The Day Before the Referendum
Today is the day before the UK goes out to vote in a (thankfully) once-in-a-lifetime referendum on whether to leave the EU, or to remain in it. The atmosphere of the past few weeks has been toxic and growing more so, and it builds on certain types of toxicity that have been implanted in the national rhetoric throughout the tenure of the current government. The drift to the far right is not just America's problem; it's global. After a coalition government and then a brutal election campaign in 2010, in which the Conservative party tried to portray itself as caring, the rhetoric has drifted further and further to the right. The much-vaunted 'austerity' needed to get us over the crash of 2008 is still in place even though seemingly every economist in the world has said it won't work, can't work. But somehow, though people have even been dying as a result of its policies, the rich are getting richer and richer. And in the meantime, the rhetoric against immigrants has become somehow actually mainstream.
The idea of leaving the EU (the so-called 'Euro-sceptic' movement) has been around for decades. Certainly it has been the fond fantasy of many a conservative politician, though they are always vague on what they would do after. The economists are more of less united in saying that even though we are the world's fifth-largest economy, this is largely because of the EU and the City of London, and that if e left we would be plunged into a new, ten-year recession.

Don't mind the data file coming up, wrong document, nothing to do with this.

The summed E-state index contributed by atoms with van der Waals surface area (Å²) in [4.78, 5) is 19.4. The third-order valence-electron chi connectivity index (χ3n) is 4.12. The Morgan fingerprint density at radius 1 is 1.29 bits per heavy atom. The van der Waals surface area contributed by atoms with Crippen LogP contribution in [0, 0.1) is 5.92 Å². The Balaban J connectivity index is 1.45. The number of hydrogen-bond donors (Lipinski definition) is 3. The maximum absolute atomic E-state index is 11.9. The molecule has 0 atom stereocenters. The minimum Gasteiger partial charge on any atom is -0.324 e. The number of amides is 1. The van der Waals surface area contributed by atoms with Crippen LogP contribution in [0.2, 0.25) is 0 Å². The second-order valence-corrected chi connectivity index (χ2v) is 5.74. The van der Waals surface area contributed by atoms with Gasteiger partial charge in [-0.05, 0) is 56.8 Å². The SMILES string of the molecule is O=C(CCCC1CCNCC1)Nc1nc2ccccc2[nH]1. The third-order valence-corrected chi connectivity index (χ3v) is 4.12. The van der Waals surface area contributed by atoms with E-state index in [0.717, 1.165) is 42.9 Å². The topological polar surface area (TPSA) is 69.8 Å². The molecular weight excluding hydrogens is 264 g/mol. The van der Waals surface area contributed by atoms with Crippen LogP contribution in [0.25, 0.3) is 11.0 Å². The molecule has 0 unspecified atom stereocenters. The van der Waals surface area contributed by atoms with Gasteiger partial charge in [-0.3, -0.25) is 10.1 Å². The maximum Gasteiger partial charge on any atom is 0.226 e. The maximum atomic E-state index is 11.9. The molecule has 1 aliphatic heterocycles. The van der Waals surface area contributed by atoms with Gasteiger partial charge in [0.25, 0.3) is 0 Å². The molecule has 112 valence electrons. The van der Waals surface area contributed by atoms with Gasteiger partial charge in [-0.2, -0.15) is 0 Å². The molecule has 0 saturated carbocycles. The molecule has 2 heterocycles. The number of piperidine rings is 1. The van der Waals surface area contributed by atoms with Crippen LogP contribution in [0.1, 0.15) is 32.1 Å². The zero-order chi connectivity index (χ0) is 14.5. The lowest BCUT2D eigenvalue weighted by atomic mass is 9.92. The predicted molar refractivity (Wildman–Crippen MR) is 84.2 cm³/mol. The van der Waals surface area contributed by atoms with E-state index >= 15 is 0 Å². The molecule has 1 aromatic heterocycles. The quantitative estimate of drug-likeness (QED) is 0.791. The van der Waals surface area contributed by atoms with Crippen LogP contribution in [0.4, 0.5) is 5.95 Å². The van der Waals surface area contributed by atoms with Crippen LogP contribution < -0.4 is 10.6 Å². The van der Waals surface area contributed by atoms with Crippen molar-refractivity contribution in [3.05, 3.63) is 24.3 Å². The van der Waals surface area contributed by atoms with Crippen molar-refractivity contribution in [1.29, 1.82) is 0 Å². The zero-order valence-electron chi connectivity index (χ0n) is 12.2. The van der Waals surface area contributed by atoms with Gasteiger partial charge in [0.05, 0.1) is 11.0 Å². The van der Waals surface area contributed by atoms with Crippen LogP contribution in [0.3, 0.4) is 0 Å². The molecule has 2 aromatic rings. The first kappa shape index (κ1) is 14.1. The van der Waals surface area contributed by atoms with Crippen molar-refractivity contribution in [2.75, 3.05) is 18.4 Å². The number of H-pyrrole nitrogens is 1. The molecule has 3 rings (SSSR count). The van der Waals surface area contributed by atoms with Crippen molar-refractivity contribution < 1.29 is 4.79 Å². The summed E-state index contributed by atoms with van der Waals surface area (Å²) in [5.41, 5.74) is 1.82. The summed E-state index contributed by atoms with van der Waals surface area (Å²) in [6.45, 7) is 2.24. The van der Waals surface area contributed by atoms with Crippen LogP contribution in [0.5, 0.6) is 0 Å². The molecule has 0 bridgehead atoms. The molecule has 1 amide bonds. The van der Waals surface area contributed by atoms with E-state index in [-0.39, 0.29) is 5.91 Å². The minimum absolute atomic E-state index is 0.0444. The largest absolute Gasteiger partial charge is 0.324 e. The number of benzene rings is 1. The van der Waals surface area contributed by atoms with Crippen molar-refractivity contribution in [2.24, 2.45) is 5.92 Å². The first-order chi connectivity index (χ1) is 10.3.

The country is becoming polarised in a way no one can remember since the darkest days of Margaret Thatcher: the Falklands War, the year-long miners' strike, the poll tax riots.
I'll be talking a little about that over the next few days, but for now here is a little meditation on the idea of Europe as an entity in the modern world, seen through the medium of an unassuming little typewriter. The European Union was begun after the Second World War as a way to keep European countries talking to each other, to create a shared purpose, enable cultural understanding, and prevent another war. Notwithstanding the wars that have admittedly raged round its edges in the Balkans, and the continuing heavy breathing of Russia, the bulk of the continent has had its first 70 consecutive years of peace since Ancient Rome. To that extent 'Europe' is a huge success. This first post can celebrate that.
The plucky little pan-European typewriter I've typed this post on was made not in 1955, as I write below (I then checked), but in 1950 when the memory of the War was still raw. England still had rationing in 1950 (and we're now in our sixth year of 'austerity' once again). And I'll leave it there. Now, for its soothing, imprinted, fixed-space characters...